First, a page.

Review: The Cruellest Month, by Louise Penny

I was bitten by the book review bug earlier this year when I started writing some guest reviews at my friend Ann-Kat’s blog, Today I Read. Now that I have my own book review blog (thank you to all the book bloggers I’ve been reading for their inspiration, and Ann-Kat for her encouragement), I thought I’d link to the reviews I wrote at Today I Read, so there’s a sort of continuity.

I’m a big fan of Louise Penny’s Inspector Gamache novels. Here’s a “Snapshot Review” of The Cruellest Month:

The Snapshot Review

What I Liked: Well written mystery; the Three Pines setting is wonderful as always; enjoyed meeting all the old familiar characters again; Gamache remains as likeable as ever.

Disliked: The entire Arnot subplot. It really strained my credibility; I couldn’t see the crimes involving Arnot happening without national outrage and the initiation of a full-scale government inquiry, making the attacks on Gamache’s reputation difficult.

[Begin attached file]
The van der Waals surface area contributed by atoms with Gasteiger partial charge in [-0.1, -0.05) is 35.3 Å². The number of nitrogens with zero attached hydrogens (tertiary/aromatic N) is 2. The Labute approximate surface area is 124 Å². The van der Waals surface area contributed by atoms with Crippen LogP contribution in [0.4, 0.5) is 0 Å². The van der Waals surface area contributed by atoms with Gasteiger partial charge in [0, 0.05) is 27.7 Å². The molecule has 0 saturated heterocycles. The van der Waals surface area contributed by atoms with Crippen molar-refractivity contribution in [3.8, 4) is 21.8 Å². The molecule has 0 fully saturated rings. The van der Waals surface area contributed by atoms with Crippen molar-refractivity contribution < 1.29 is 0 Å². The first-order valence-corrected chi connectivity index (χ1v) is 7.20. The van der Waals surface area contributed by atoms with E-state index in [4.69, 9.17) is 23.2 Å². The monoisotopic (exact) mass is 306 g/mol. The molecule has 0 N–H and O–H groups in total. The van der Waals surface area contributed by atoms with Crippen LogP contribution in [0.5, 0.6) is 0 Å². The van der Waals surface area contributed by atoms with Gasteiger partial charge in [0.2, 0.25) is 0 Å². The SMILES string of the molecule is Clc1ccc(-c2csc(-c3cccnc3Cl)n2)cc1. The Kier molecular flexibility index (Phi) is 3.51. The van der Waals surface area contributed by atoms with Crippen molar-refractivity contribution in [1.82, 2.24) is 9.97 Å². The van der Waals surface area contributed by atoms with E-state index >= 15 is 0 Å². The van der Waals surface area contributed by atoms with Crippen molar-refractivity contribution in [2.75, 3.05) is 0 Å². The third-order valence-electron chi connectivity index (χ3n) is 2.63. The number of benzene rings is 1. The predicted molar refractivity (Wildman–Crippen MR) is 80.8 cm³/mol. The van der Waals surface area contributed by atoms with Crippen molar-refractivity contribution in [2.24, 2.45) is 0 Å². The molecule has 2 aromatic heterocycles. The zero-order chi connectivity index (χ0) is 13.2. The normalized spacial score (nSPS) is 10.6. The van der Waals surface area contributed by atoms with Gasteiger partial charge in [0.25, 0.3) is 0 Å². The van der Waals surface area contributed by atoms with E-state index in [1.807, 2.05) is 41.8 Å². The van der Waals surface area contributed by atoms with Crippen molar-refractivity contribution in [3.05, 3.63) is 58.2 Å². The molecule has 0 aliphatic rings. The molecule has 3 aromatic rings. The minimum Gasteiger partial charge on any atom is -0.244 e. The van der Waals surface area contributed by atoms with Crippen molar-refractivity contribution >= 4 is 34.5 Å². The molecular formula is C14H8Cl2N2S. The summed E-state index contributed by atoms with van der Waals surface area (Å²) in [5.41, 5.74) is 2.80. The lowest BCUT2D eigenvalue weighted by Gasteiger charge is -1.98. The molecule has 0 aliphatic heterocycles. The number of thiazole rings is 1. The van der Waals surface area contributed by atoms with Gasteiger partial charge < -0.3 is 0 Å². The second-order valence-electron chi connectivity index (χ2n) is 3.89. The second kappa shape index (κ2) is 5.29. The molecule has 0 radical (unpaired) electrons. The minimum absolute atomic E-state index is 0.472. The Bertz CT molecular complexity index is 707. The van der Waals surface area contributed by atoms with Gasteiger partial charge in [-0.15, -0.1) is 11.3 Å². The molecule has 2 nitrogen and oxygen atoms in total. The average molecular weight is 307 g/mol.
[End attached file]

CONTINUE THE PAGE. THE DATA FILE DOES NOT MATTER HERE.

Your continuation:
Ms. Bookish’s Very Quick Take: Read the two previous Gamache mysteries first (Still Life and A Fatal Grace) so you’ll fall in love with the setting, the characters and Penny’s writing. If you’re already a fan, the book is still good read.

As you can see, it wasn’t my favourite out of the three Inspector Gamache novels; the background plot just didn’t work at all for me. Aboriginal rights and issues fall within federal jurisdiction in Canada, and given the extent of the crimes involved in the subplot, it was difficult for me to believe the whole case wouldn’t have resulted in a formal federal inquiry. Despite this, I still enjoyed the mystery part of the novel, and am looking forward to new Inspector Gamache mysteries from Louise Penny. Ms. Bookish’s Rating: B: Good Read ?

Click here to read my full review at Today I Read.

2 thoughts on “Review: The Cruellest Month, by Louise Penny

  1. Ms. Bookish Post author

    Both places are fine, Beth. Ann-Kat has set it up so that I get notification of comments at Today I Read, too! I’m glad you’re moving Still Life to the top of your TBR pile. I enjoyed that first book very much – especially loved Three Pines.

    Reply

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